Terrible things happened to two of Mom’s friends and their animals last week. Neighborhood dogs killed her friend Lauren’s sweet mama goat while Lauren and her husband were away. Then a neighbor’s dog attacked her friend Becca’s pregnant, much loved ewes. One ewe was killed, the other was so horribly mutilated that Becca’s husband had to put her down.
Dog attacks like these are not isolated incidents. Hardly a month goes by that someone on one of Mom’s sheep and goat listserv groups doesn’t report injuries or deaths caused by dog attacks. The National Agricultural Statistics Service says that 22.7 percent of the 247,200 sheep killed in 2009 were by dogs.
Livestock can be in trouble when dog owners think their household pets or farm dogs would never kill livestock and they let them run wild instead of keeping them at home. However, dogs of all breeds, sizes and temperaments are potential predators. Predatory dog behavior, as the experts call it, is hard-wired into what makes a dog a dog. Under the right circumstances, most dogs will chase and kill livestock, unless it’s a dog trained to guard livestock.
We have seven dogs on our farm and the only ones Mom and Dad trust unsupervised around us goats and sheep are our livestock guardian dog, Feyza; Feyza’s new apprentice, Nuray (she’s a livestock guardian puppy); and our farm dog, Steve. The rest can only interact with us when Mom or Dad is around to watch. A strong woven-wire fence and Feyza keep our neighbors’ dogs off of our farm.
Do you think your dog would never kill a sheep, goat, alpaca or foal? You could be wrong. Researchers in Australia studied 1,400 dogs that attacked livestock and learned most livestock killers were family pets that got plenty of food at home. Specially trained tracking dogs followed the trail of the predator dogs back to their homes and caught a mixture of dogs from 3 months to 12 years old, purebreds and mixed breeds, and intact and spayed or neutered. Even the dogs bred to not harm other animals couldn’t resist the urge attack livestock, so it’s impossible to predict whether your dog will attack livestock.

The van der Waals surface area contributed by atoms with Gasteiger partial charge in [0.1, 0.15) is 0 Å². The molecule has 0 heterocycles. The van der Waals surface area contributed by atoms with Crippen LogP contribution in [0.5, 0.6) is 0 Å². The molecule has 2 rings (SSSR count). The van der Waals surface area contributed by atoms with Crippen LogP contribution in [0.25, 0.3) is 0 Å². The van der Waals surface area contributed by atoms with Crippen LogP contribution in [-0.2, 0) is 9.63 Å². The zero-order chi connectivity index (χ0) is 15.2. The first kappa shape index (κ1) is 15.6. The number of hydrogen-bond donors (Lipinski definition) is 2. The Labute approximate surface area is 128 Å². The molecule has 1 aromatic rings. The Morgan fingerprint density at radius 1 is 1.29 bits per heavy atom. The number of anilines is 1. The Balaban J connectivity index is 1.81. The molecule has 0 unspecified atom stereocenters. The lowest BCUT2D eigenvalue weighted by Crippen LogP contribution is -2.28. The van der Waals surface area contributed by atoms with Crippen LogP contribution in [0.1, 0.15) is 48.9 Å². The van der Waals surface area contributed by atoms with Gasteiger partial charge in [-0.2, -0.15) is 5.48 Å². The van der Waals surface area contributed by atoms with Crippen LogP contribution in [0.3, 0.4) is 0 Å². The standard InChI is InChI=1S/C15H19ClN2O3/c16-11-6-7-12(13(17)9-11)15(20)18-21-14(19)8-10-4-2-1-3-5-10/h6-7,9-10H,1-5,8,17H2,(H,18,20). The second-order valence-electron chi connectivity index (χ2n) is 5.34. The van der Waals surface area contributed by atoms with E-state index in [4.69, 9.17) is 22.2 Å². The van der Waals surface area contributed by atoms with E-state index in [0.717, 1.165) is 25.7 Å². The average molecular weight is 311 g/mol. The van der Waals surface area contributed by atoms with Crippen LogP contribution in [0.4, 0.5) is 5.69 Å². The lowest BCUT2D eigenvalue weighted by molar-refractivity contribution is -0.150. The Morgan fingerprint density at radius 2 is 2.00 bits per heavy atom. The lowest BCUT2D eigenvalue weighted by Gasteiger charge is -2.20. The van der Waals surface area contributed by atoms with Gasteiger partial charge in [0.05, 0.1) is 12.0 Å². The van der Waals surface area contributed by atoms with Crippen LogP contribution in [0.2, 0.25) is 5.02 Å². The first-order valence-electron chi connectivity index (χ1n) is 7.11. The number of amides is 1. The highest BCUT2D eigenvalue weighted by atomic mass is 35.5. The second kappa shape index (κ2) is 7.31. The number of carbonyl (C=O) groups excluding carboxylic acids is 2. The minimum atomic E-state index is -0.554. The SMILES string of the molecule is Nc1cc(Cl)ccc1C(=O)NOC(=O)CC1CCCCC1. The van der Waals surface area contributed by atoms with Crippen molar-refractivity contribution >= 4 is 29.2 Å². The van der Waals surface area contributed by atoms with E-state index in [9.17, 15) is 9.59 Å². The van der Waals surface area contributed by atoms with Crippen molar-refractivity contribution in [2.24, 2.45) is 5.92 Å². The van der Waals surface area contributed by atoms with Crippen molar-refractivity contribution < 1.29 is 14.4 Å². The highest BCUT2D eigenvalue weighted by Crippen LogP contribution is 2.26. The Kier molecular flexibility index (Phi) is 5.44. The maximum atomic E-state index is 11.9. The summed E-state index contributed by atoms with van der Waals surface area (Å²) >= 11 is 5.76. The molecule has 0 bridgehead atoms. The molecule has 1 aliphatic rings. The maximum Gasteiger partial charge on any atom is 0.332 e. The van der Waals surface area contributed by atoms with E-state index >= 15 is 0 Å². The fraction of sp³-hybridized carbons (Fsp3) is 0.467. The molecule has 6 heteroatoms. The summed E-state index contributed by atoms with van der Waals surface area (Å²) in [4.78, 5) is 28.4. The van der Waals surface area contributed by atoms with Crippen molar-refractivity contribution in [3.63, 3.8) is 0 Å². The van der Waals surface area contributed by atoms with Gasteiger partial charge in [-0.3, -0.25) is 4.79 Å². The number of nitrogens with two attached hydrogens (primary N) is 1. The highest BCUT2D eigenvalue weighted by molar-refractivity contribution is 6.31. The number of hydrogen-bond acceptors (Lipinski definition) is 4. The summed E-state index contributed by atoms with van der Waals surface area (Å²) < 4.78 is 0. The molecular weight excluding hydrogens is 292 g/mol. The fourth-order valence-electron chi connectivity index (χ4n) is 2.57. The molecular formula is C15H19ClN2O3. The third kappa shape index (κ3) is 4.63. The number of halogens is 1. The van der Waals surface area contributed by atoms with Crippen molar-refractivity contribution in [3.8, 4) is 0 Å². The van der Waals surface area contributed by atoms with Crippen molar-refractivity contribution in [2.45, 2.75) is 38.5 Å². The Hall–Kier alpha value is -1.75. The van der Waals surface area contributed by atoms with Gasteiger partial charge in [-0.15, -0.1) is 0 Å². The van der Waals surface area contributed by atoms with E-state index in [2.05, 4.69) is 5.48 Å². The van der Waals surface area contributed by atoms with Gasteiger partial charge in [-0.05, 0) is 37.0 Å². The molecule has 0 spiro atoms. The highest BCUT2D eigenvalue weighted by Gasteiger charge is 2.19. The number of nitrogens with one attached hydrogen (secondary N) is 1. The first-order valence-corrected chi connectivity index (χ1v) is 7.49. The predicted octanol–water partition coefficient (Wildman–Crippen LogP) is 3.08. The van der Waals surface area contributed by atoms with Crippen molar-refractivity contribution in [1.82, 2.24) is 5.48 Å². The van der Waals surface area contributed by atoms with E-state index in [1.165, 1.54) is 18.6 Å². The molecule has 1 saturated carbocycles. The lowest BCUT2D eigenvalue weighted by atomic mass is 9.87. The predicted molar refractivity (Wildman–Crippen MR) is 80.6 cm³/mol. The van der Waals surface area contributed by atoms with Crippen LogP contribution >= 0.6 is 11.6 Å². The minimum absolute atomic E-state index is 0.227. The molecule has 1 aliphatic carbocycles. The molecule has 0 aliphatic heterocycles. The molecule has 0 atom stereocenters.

Dog owners often think that only packs of dogs attack livestock, but this isn’t so. In the Australian study, 40 percent of attacks were by single dogs, 51 percent involved two dogs, and only 9 percent were by three or more dogs.
Dogs attack all types of livestock and poultry—sometimes even llamas and donkeys kept for guarding sheep and goats. Sheep, goats and poultry, however, bear the brunt of dog predation. These animals flee wildly when dogs attack, and this is the type of action that feeds predatory behavior.
Dogs chase prey for fun. Instead of killing and eating a single sheep, for instance, they pursue the entire flock at top speed, ripping off ears and faces, peeling off huge strips of hide, and generally mutilating but not outright killing their prey. Most sheep die later from injuries or exhaustion; chased ewes often abort their lambs.
The solution? Never allow your dogs to roam at large—keep them at home on your farm. It’s also worth noting that dog owners are responsible for damages when their dogs kill or injure livestock, and in most states, farmers are legally empowered to shoot any dog harassing their stock.
If you’re considering adding livestock to your farm, remember: You must protect your new livestock from your own dogs, too. You never want to experience the aftermath of a dog attack, especially when your own dogs are involved. Securely fence dogs away from livestock areas and only allow your dogs among the stock when you’re around. And consider adding a livestock guardian animal to your farm. Unsupervised dogs and livestock don’t mix.